lak leetle piece of soap.
I tink next time I watch dat boy,
I use a telescope.

He's good on poke - heem - check he is;
He better on attack.
He run against beeg Conacher,
he trow him on his back.


........ and on & on it goes, another 8-9 verses.

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02-08-2014, 07:30 PM
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Big Phil
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Often is a forgotten dynasty. There was one over the hill Maple Leafs team that spoiled an otherwise 5 Cups in a row.

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02-08-2014, 07:46 PM
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Iain Fyffe
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Quote:
Originally Posted by Killion View Post
And get this; wins 9 Stanley Cups between 1956 & 1970, 5 in a row between 1956/60, 11 All Star Appearances, recipient of the first Bill Masterton Award in 1968. No other player in the history of the game with that many cups & laurels hasnt already been inducted into the HHOF yet Claude Provost, who sadly died of a heart attack at 51 in 1984 was never and has since not been honored with induction?! Mind blowing really. One of the greatest Shutdown Specialists of All Time & Greatest Habs All Time, and he's not in the HHOF?! C'est criminel!!!....
There's a very strong argument that Provost should be in the Hall. He matches up well against a lot of members, and not just the ones that are themselves questionable. The hall has not been very good at rating defence as being as important as offence, and the further away you get from a player's day the more he's viewed by his stats. And unfortunately Provost predates the Selke award.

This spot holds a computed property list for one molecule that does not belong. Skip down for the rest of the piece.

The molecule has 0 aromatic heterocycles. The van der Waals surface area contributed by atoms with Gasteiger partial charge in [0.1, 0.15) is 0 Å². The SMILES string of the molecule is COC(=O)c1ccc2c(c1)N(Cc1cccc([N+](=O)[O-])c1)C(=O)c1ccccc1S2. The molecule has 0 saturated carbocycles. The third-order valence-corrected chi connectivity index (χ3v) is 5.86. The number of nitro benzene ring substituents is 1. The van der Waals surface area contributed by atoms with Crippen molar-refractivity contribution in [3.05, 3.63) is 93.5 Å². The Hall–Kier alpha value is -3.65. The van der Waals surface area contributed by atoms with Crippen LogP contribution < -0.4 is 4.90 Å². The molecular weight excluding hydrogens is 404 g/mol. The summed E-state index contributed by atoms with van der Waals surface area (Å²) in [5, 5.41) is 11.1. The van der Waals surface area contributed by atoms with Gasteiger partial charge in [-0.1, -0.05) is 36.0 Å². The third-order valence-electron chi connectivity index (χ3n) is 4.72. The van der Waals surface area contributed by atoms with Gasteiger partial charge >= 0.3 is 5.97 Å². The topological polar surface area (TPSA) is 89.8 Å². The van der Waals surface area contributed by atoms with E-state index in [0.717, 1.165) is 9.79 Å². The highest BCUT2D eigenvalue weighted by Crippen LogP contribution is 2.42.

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02-08-2014, 08:26 PM
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Originally Posted by Iain Fyffe View Post
There's a very strong argument that Provost should be in the Hall. He matches up well against a lot of members, and not just the ones that are themselves questionable. The hall has not been very good at rating defence as being as important as offence, and the further away you get from a player's day the more he's viewed by his stats. And unfortunately Provost predates the Selke award.
Yes it really is extremely disappointing. That what is supposed to be an August & Knowledgeable grouping on the various Induction Committee's over the years that Clause Provost would be either over-looked or bumped down the line in favor of someone with gaudier numbers or whatever. Defensive shutdown specialists, be they Wingers or Centers (and in particular a Right Winger) are absolutely critical to team success over-all & you'd think that Men who have spent their entire professional lives in hockey would get that..... I often read that he wasnt or hasnt been inducted because Provost was over-shadowed by his more famous team mates of the era, and the HHOF didnt want to appear to be showing any overt biases towards the Canadians of 56-79 so he gets forgotten. And thats not cool. Needs to be rectified & sadly posthumously. This was a key & critical player to Montreals success. After scoring 33 Goals one year, when asked how he felt about it, he replied that he wasnt all that happy "because my checking suffered as a result". I mean, how more selfless can someone possibly be? Its that kind of an attitude that wins you 9 Stanley Cups & 11 All Star berths.

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02-08-2014, 09:26 PM
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Obviously Provost was a more prolific scorer than Gainey. How would you guys rate him vs Gainey? Everyone deserving of the HOF on that 70's dynasty got in. Seems strange why he has been overlooked. Gainey never had to shadow a player of Hull's ability. Is this a case of playing in an era of more media coverage?